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An Introduction To RMI With Java

Remote Method Invocation (or RMI for short) allows us to execute methods on remote servers. In this article Nevile introduces us to RMI with a simple example and fundamentals in Java.

Author Info:
By: Neville Mehta
Rating: 4 stars4 stars4 stars4 stars4 stars / 142
June 24, 2002
  1. · An Introduction To RMI With Java
  2. · The Concept
  3. · What Do We Have To Code?
  4. · The Coding (Contd.)
  5. · Conclusion

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An Introduction To RMI With Java - What Do We Have To Code?
(Page 3 of 5 )

Now, before we jump into the code, let me tell you exactly what we have to code:
  • The Remote Object: This interface (yes our remote object is actually an interface) will have only method declarations. Hopefully you know that interfaces donít always have to have method bodies, just declarations. The Remote Object will have a declaration for each method that you want to export. This remote object would implement the Remote interface, which is present in the Java.rmi package.
  • The Remote Object Implementation: This is a class that implements the Remote Object. If you implement the Remote Object, it's common sense that you would override all of the methods in that object, so the remote object implementation class would actually have all of the method bodies of the methods that we want to export. This method will be extended from the UnicastRemoteObject class.
  • The Remote Server: This is a class that will act like a server to the client wanting to access remote methods. Here's the place where you will bind any string with the object you want to export. The binding process will be taken care of in this class.
  • The Remote Client: This is a class that will help you access the remote method. This is the end user, the client. You will call the remote method from this class. You will use methods to search and invoke that remote method.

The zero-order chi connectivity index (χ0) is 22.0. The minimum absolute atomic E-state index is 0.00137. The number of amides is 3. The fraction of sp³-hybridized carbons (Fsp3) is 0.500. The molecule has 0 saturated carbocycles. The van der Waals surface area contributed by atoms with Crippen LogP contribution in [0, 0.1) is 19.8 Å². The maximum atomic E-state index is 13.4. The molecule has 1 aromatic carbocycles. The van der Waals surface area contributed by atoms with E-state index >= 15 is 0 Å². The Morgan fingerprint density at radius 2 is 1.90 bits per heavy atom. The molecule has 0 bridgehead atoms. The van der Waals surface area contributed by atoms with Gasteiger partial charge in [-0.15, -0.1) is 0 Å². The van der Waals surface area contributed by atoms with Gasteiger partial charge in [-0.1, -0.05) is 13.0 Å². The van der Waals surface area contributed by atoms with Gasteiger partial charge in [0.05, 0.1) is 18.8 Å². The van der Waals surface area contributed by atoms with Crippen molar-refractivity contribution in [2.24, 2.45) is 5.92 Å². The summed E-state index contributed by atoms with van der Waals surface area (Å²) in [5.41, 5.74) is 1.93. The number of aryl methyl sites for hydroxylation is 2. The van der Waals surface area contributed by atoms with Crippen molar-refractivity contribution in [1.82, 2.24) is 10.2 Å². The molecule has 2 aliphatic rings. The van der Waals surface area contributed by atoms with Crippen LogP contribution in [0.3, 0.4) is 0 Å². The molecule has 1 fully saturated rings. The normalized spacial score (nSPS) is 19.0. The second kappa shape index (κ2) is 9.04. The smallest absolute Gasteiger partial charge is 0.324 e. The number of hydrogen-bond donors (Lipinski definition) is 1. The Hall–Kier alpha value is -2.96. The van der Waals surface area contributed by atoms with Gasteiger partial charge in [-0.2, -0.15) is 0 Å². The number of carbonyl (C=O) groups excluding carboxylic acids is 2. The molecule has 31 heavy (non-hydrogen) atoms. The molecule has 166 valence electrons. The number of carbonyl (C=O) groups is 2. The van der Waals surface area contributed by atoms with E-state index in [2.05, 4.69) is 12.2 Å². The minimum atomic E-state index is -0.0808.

Ok enough of the theory for now. Let's jump into the fun part: the coding...

The Coding
We will start by coding the remote object. Save this code as AddServer.Java in your favorite text editor:

import Java.rmi.*;

public interface AddServer extends Remote {

public int AddNumbers(int firstnumber,int secondnumber) throws RemoteException;


Let's have a look at this code. First of all we import the rmi package to use its contents. We then create an interface that extends the remote interface present in the Java.rmi package. All remote objects must extend the remote interface. We call this remote object AddServer. We have a method called AddNumbers in this remote object, which could be called by a client. We must remember that all remote methods need to throw the RemoteException, which is called whenever some error occurs.

We will now start coding the remote object implementation. This is the class that would implement the remote object and contain all of the method bodies. Save this code as AddServerImpl.Java in your favorite text editor:

import Java.rmi.*;

public class AddServerImpl extends UnicastRemoteObject implements AddServer {
public AddServerImpl() {
public int AddNumbers(int firstnumber,int secondnumber) throws RemoteException {
return firstnumber + secondnumber;

First of all we import the rmi package to use its contents. We then create a class that extends the UnicastRemoteObject and implements out remote object that we have created. Next, we create a default constructor for our class, which with the help of the super keyword calls the constructor of the base class UnicastRemoteObject. We also see the body for the AddNumbers method, which throws a RemoteException. This way we are actually overriding the method in the remote object that we have created. The method body should be quite self-explainatory. We are receiving two integer parameters, adding them both and then returning their sum.

At this point we have two Java files: the remote object and the remote object implementation. We will now compile both of these file using the Javac command, like this:

Compile Remote Object:
C:\jdk\bin\Javac workingdir\AddServer.Java

Compile Remote Object Implementation:
C:\jdk\bin\Javac workingdir\AddServerImpl.Java

We end up with two Java files and two class files. We are now going to create our stub and skeleton. For creating the stub and skeleton files we have to use the rmic compiler on the remote object implementation file.

Rmic Compile Remote Object Implementation:
C:\jdk\bin\rmic workingdir\AddServerImpl.Java

After following the above step you will see that two newer class files have been created. They are AddServerImpl_Stub.class (the stub which will reside on the client side) and AddServerImpl_Skel.class (the skeleton which will reside on the server side).
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